The Foreign Service Journal, September 2012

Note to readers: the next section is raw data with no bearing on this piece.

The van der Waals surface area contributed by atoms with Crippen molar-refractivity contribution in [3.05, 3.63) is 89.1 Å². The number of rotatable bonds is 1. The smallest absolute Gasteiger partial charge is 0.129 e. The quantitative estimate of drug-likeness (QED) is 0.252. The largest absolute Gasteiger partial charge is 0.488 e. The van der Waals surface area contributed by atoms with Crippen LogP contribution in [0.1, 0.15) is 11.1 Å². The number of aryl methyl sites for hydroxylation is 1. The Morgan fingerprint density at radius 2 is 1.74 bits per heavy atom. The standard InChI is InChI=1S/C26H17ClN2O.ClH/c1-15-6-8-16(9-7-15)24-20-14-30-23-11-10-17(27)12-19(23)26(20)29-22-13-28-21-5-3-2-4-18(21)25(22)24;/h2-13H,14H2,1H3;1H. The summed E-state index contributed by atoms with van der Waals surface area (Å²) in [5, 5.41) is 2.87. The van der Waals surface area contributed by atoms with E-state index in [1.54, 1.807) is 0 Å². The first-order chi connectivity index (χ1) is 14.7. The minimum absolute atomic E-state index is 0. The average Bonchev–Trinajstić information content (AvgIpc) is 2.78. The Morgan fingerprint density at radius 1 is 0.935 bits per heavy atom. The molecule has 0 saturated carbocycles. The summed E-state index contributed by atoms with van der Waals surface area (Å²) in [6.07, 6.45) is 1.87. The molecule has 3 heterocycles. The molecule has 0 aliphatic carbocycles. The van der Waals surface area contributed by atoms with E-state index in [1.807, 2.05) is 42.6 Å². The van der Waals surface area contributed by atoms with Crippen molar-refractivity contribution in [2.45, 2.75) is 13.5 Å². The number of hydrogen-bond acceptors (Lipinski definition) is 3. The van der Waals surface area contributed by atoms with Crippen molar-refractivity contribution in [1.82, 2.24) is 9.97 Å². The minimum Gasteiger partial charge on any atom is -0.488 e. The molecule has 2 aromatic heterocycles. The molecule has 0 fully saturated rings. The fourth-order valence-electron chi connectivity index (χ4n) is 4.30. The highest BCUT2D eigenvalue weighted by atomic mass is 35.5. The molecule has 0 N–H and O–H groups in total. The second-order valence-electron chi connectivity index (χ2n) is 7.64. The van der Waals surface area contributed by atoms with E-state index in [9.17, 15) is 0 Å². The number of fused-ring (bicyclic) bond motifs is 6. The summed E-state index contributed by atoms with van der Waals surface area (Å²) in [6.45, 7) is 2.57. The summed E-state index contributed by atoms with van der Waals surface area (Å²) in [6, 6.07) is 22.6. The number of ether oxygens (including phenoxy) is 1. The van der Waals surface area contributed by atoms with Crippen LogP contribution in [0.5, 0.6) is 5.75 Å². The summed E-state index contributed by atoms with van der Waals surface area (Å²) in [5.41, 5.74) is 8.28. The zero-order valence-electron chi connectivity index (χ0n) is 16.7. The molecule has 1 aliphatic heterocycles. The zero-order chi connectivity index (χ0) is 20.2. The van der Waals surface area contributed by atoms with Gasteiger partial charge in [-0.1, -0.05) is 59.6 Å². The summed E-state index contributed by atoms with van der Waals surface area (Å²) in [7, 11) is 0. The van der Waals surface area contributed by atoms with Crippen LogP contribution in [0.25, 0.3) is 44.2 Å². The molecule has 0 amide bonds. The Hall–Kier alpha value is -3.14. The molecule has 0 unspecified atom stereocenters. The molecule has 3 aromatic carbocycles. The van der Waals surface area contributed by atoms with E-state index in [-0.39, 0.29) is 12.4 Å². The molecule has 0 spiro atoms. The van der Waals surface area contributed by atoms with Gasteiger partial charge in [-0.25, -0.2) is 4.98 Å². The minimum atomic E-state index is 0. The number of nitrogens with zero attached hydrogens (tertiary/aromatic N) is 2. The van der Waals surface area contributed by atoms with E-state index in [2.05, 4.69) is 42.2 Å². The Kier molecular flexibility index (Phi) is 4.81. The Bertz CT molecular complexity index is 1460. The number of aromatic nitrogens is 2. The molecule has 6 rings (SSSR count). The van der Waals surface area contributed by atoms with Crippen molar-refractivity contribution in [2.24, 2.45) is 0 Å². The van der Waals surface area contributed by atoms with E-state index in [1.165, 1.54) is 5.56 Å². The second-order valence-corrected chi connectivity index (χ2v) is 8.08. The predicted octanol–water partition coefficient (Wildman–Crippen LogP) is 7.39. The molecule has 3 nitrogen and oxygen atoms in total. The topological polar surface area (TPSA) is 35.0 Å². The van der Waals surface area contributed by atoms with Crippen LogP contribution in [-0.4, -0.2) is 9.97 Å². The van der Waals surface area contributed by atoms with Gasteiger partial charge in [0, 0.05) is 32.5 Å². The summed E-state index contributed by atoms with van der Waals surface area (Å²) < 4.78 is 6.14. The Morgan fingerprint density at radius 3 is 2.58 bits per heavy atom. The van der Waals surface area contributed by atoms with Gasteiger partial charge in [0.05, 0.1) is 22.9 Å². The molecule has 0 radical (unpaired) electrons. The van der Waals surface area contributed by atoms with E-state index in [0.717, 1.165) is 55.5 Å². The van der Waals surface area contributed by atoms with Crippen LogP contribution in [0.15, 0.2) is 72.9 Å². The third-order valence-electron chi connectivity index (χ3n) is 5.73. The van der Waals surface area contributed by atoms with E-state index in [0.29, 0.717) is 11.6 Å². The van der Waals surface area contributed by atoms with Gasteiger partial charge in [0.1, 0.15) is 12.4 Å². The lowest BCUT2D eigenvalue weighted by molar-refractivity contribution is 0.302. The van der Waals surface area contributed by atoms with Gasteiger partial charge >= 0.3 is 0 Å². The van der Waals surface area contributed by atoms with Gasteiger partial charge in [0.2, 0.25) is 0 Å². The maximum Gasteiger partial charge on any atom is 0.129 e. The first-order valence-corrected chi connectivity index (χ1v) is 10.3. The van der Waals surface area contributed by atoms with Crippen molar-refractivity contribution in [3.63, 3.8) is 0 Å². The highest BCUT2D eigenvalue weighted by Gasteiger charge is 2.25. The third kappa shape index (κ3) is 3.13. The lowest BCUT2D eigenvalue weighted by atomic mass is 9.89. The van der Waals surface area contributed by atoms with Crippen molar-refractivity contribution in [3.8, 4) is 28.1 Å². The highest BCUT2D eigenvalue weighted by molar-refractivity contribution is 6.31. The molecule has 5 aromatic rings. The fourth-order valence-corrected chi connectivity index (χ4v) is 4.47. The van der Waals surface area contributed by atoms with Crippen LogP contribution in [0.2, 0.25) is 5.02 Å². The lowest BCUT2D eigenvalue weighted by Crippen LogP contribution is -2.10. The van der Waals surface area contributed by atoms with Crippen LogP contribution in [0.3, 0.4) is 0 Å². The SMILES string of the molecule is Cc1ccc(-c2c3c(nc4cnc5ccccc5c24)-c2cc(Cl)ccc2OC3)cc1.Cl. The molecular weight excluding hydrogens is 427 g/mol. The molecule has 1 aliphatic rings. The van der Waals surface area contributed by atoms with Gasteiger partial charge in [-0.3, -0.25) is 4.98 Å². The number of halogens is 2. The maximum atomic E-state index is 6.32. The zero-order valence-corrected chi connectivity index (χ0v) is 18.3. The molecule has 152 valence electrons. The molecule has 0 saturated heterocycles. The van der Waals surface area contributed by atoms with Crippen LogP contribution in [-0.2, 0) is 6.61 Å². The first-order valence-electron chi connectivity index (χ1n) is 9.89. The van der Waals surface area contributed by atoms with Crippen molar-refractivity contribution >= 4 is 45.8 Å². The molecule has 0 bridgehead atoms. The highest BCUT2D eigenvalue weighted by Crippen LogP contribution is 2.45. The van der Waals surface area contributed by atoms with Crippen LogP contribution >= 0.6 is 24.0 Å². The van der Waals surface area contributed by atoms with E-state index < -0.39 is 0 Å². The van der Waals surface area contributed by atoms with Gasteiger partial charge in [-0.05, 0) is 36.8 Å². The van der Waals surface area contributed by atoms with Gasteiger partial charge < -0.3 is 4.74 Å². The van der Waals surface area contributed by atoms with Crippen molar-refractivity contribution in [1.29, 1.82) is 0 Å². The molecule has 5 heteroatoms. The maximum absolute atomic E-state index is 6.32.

S E P T E M B E R 2 0 1 2 / F O R E I G N S E R V I C E J O U R N A L 7 The AFSA dissent award program has often been the subject of President’s Views columns by my predecessors, as well as letters, Speaking Out columns and FSJ articles. The purpose of such pieces is not just to draw attention to AFSA’s annual awards ceremony, or even to celebrate a program that is unique to AFSA and the diplomatic profession — important as both those goals are. Rather, AFSA has long regarded the expression of constructive dissent and the courage to speak out within the in- stitutional framework as essential to ef- fective diplomatic practice and to pro- fessionalism. Offering alternative ap- proaches and solutions has always been at the heart of AFSA’s role, both as a professional association and a union. Dissent is sometimes about a broad policy goal or the national interest, but more often it relates to strategies and tactics. In the fluid circumstances of foreign relations, the experience and judgment of individual members of the Foreign Service create room for honest differences of opinion. For the good of overall policy and its implementation, the tradition of constructive dissent needs to be sustained, recognized and appreciated within the context of insti- tutional discipline. With seniority comes the responsi- bility not only to gives one’s best profes- sional advice and judgment to political leadership, but also to clearly encourage this practice within the institution. Senior mem- bers of the Foreign Service should be role models in this regard and not be seen as swayed by political expediency. For all these reasons, AFSA’s con- structive dissent award program seeks to place real value on dissent within the system through public recognition of constructive dissenters. Yet over the decade since 9/11, AFSA has received a decreasing number of genuine dissent nominations, especially for the entry- level (Harriman) and senior-level (Herter) categories. Last year AFSA could not give awards in either of these categories. The problem, as AFSA President John Naland commented in his June 2009 column, is not necessarily a lack of constructive dissenters within the For- eign Service. Rather, there seems to be a shortage of colleagues willing to nom- inate them for an AFSA dissent award as a way of recognizing integrity and in- tellectual courage, and the value of dis- sent for effective policy implementation. What underpins this lack of motiva- tion? Does it stem from a view that the awards are a pointless exercise? Or does it reflect a change in the quality and understanding of professionalism and ethics within the Foreign Service? Are the nomination guidelines unclear, and do we need to do more to simplify and publicize them? And should we dismiss the apparent disinterest as a minor indicator of little import, or take it as a symptom of a deeper malaise: the institutional decline of the Foreign Service where political expediency and adjustment, rather than honest and objective advice, the hall- mark of professionalism, count for ca- reer advancement? This is an im- portant issue that calls for thoughtful in- trospection and analysis. AFSA will continue to champion creative, constructive dissent and will work to strengthen professionalism in diplomacy. Increasing member en- gagement in these and other AFSA is- sues is a priority. We welcome your ideas on how we can strengthen the tradition of con- structive dissent and the understanding of why it is important for the institution. Specifically, should we expand the awards’ scope to include non-Foreign Service members of our agencies? Should we expand our concept of dis- sent to clearly include the written ex- pression of creative alternative policy approaches and encourage its publica- tion in the FSJ , as our colleagues in the military do? How can we improve our system for eliciting dissent nomina- tions? And should AFSA be more proactive in seeking out examples of constructive dissent to recognize? Let us know what you think by writ- ing P RESIDENT ’ S V IEWS Can We Revive Constructive Dissent? Should We? B Y S USAN R. J OHNSON